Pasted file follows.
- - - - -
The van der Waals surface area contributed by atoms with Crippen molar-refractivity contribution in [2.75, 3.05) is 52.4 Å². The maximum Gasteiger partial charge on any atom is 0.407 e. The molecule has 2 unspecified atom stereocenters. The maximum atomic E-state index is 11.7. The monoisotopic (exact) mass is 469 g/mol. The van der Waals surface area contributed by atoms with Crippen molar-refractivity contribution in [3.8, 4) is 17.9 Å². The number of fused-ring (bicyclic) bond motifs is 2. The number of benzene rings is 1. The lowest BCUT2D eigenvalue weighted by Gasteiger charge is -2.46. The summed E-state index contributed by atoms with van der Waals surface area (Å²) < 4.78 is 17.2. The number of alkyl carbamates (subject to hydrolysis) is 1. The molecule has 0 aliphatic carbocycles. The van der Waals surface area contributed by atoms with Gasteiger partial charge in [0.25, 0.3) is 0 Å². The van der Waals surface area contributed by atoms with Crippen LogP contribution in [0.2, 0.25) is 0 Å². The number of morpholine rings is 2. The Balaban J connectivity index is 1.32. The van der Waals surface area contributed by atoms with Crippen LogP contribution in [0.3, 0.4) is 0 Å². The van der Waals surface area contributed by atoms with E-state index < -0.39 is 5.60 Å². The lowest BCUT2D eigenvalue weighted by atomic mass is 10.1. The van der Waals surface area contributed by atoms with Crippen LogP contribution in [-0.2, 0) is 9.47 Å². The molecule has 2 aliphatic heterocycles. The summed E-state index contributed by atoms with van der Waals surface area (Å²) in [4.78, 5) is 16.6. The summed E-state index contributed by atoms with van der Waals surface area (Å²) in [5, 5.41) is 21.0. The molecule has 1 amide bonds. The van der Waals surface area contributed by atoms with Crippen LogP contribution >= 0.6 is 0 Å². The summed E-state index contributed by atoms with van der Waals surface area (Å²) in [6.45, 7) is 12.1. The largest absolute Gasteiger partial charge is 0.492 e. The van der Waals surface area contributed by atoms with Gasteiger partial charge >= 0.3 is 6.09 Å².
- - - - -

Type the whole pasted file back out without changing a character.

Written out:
The van der Waals surface area contributed by atoms with Crippen molar-refractivity contribution in [2.75, 3.05) is 52.4 Å². The maximum Gasteiger partial charge on any atom is 0.407 e. The molecule has 2 unspecified atom stereocenters. The maximum atomic E-state index is 11.7. The monoisotopic (exact) mass is 469 g/mol. The van der Waals surface area contributed by atoms with Crippen molar-refractivity contribution in [3.8, 4) is 17.9 Å². The number of fused-ring (bicyclic) bond motifs is 2. The number of benzene rings is 1. The lowest BCUT2D eigenvalue weighted by Gasteiger charge is -2.46. The summed E-state index contributed by atoms with van der Waals surface area (Å²) < 4.78 is 17.2. The number of alkyl carbamates (subject to hydrolysis) is 1. The molecule has 0 aliphatic carbocycles. The van der Waals surface area contributed by atoms with Gasteiger partial charge in [0.25, 0.3) is 0 Å². The van der Waals surface area contributed by atoms with Crippen LogP contribution in [0.2, 0.25) is 0 Å². The number of morpholine rings is 2. The Balaban J connectivity index is 1.32. The van der Waals surface area contributed by atoms with Crippen LogP contribution in [0.3, 0.4) is 0 Å². The van der Waals surface area contributed by atoms with E-state index < -0.39 is 5.60 Å². The lowest BCUT2D eigenvalue weighted by atomic mass is 10.1. The van der Waals surface area contributed by atoms with Crippen LogP contribution in [-0.2, 0) is 9.47 Å². The molecule has 2 aliphatic heterocycles. The summed E-state index contributed by atoms with van der Waals surface area (Å²) in [4.78, 5) is 16.6. The summed E-state index contributed by atoms with van der Waals surface area (Å²) in [5, 5.41) is 21.0. The molecule has 1 amide bonds. The van der Waals surface area contributed by atoms with Crippen LogP contribution >= 0.6 is 0 Å². The summed E-state index contributed by atoms with van der Waals surface area (Å²) in [6.45, 7) is 12.1. The largest absolute Gasteiger partial charge is 0.492 e. The van der Waals surface area contributed by atoms with Gasteiger partial charge >= 0.3 is 6.09 Å².